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Dracophyllum traversii

Mountain Neinei

Dracophyllum is a strange genus in the heath family. Even though they are dicotyledonous plants, many species strongly resemble monocots such as Dracaena or Cordyline. D. traversii is one of the most exciting species in the genus. It grows into a sparsely branched tree to about 10 m (33 ft.) tall, with several palmlike crowns of long, recurved, straplike leaves. Leaf color varies from green to purplish red. It is found above 750 m (2500 ft.) in the North Island of New Zealand as well as in the top half of the South Island in montane to subalpine forest and scrubland. D. traversii prefers cool temperate climates and is hardy to considerable freezes. The very small seeds need cold stratification around 4°C (40°F) after sowing for about 3 months. Germination is best achieved in cool conditions but may still be erratic and lengthy.

 
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If you wish to read more on palm cultivation, we highly recommend Ornamental Palm Horticulture by Timothy K. Broschat and Alan W. Meerow, available in our bookshop.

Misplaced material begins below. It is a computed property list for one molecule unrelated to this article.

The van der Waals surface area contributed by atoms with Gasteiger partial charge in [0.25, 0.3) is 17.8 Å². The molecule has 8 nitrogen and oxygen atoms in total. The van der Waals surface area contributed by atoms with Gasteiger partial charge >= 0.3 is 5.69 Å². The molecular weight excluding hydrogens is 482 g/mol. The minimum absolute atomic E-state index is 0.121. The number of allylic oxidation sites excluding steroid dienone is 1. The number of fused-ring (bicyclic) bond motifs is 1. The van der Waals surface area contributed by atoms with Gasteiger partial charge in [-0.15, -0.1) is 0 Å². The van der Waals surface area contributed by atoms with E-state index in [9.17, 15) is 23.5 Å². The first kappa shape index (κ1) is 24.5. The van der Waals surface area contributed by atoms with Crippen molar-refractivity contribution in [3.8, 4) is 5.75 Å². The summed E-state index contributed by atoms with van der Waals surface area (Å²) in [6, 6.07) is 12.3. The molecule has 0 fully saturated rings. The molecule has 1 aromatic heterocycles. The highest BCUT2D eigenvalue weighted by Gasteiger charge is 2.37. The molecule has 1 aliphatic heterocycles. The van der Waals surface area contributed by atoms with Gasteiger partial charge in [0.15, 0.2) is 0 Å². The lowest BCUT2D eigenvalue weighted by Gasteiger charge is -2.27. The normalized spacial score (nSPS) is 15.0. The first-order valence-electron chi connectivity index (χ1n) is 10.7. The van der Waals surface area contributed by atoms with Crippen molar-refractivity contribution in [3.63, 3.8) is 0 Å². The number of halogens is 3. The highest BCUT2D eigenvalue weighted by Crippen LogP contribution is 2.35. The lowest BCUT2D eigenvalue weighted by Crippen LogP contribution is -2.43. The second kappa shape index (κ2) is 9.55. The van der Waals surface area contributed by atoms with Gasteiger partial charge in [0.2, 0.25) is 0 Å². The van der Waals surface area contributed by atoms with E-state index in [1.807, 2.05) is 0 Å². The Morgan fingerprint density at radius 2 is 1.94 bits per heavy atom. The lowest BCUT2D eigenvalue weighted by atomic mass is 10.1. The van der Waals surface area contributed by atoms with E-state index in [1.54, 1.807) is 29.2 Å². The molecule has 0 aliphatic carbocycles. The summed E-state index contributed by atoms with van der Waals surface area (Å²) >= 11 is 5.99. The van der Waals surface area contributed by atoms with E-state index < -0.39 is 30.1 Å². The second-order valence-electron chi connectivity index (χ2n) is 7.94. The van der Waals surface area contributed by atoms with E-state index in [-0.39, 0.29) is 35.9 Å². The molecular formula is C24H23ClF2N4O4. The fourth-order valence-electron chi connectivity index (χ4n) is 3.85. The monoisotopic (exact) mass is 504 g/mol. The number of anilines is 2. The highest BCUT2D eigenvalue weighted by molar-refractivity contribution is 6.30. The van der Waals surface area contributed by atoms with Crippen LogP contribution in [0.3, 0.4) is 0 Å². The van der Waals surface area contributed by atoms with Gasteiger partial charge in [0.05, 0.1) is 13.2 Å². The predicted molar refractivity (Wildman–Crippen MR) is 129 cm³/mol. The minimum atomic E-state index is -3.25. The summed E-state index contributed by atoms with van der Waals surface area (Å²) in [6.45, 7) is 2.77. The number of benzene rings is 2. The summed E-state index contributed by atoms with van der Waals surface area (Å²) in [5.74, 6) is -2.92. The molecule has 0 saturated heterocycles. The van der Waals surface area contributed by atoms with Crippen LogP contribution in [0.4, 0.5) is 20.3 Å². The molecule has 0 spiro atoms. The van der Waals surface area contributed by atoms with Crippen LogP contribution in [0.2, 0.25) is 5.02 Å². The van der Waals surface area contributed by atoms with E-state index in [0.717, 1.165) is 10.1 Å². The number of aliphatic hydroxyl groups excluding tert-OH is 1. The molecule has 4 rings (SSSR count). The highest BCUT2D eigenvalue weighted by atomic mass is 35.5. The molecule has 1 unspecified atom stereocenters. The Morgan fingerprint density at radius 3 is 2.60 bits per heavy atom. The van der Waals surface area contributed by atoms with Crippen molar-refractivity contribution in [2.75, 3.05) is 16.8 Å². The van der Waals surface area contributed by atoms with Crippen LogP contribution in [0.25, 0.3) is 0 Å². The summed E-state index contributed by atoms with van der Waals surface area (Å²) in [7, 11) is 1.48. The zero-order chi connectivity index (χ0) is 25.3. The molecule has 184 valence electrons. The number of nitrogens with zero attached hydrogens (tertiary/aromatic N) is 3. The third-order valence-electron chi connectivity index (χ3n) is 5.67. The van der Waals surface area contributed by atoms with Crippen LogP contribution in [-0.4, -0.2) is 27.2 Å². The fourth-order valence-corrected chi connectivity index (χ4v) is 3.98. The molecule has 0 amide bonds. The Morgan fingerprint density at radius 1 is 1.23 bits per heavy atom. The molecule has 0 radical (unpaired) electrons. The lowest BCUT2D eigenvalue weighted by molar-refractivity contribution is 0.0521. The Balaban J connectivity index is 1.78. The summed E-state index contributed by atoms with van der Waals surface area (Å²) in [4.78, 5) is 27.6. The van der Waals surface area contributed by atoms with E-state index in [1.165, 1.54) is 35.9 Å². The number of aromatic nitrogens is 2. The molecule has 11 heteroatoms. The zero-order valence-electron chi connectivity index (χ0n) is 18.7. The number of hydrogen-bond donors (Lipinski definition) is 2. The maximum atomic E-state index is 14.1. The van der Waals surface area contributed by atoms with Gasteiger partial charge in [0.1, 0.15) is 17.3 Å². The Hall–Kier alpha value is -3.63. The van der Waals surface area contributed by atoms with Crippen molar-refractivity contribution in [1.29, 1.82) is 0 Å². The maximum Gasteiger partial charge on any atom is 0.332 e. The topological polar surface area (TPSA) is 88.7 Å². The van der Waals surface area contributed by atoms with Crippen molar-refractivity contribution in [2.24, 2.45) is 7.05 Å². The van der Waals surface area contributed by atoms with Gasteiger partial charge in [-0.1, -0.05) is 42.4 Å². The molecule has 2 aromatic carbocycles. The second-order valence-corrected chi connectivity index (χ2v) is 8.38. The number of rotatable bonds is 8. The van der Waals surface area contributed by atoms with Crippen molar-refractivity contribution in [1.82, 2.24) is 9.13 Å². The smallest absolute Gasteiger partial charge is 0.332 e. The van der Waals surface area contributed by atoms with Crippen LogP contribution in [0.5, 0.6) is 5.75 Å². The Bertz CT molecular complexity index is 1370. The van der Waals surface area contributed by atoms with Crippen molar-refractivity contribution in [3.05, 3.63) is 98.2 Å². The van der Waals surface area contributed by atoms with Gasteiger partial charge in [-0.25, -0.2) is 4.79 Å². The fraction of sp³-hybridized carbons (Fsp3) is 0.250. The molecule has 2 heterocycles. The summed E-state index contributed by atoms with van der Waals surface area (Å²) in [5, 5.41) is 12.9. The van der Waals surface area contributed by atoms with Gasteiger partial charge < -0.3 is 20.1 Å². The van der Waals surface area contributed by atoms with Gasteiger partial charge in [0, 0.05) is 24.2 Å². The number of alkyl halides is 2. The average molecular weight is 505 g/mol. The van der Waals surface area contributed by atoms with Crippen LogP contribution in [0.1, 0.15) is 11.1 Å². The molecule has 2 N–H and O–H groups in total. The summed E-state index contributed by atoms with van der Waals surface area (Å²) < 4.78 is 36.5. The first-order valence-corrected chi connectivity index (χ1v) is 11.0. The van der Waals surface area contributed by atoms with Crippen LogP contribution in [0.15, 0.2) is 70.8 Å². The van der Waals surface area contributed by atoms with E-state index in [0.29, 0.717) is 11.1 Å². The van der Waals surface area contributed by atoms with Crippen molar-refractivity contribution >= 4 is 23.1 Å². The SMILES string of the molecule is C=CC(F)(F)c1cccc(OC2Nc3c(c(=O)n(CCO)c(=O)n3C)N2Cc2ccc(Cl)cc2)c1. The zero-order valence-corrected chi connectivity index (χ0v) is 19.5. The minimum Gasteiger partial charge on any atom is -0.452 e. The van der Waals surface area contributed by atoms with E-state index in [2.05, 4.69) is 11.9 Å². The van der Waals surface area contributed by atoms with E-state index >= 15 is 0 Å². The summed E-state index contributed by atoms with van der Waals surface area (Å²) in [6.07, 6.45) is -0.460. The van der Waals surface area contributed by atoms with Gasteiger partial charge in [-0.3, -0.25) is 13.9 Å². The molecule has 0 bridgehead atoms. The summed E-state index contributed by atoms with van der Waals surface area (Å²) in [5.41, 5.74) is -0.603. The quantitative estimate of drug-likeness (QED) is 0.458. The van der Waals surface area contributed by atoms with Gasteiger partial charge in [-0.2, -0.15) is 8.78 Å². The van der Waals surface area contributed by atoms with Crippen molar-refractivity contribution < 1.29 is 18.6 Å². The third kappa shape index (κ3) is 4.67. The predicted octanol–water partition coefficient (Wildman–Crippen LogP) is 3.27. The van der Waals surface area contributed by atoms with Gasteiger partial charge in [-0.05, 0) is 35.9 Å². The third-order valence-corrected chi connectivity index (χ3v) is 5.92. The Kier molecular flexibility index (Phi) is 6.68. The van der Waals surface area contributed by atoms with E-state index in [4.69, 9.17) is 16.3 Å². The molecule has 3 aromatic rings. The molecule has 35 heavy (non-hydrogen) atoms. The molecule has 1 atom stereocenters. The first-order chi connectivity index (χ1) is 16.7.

Ratings and comments reflect individual experiences and the views of our visitors. They do not necessarily describe the most appropriate methods, nor are they necessarily valid for all seeds or plants of this species. Germination and plant cultivation success depends on many different factors; nevertheless, these experiences will hopefully aid you in your effort to get the best germination results from our seeds and the best growth results from your plants.

 
       
 
We recommend:
The Encyclopedia of Cultivated Palms

The Encyclopedia of Cultivated Palms
by Robert Lee Riffle, Paul Craft, Scott Zona

2nd edition
Completely revised and updated

Hardcover - 528 pages
11 x 8.5 inches


Our rating:
Suitable for: all

The Encyclopedia of Cultivated Palms is the definitive account of all palms that can be grown for ornamental and economic use. Palms are often underutilized as a result of their unfamiliarity—even to tropical gardeners. To help introduce these valuable plants to a new audience, the authors have exhaustively documented every genus in the palm family.
825 species are described in detail, including cold hardiness, water needs, height, and any special requirements. Generously illustrated with more than 900 photos, including photos of several palm species that have never before appeared in a general encyclopedia, The Encyclopedia of Cultivated Palms is as valuable as an identification guide as it is a practical handbook. Interesting snippets of history, ethnobotany, and biology inform the text and make this a lively catalog of these remarkable plants.


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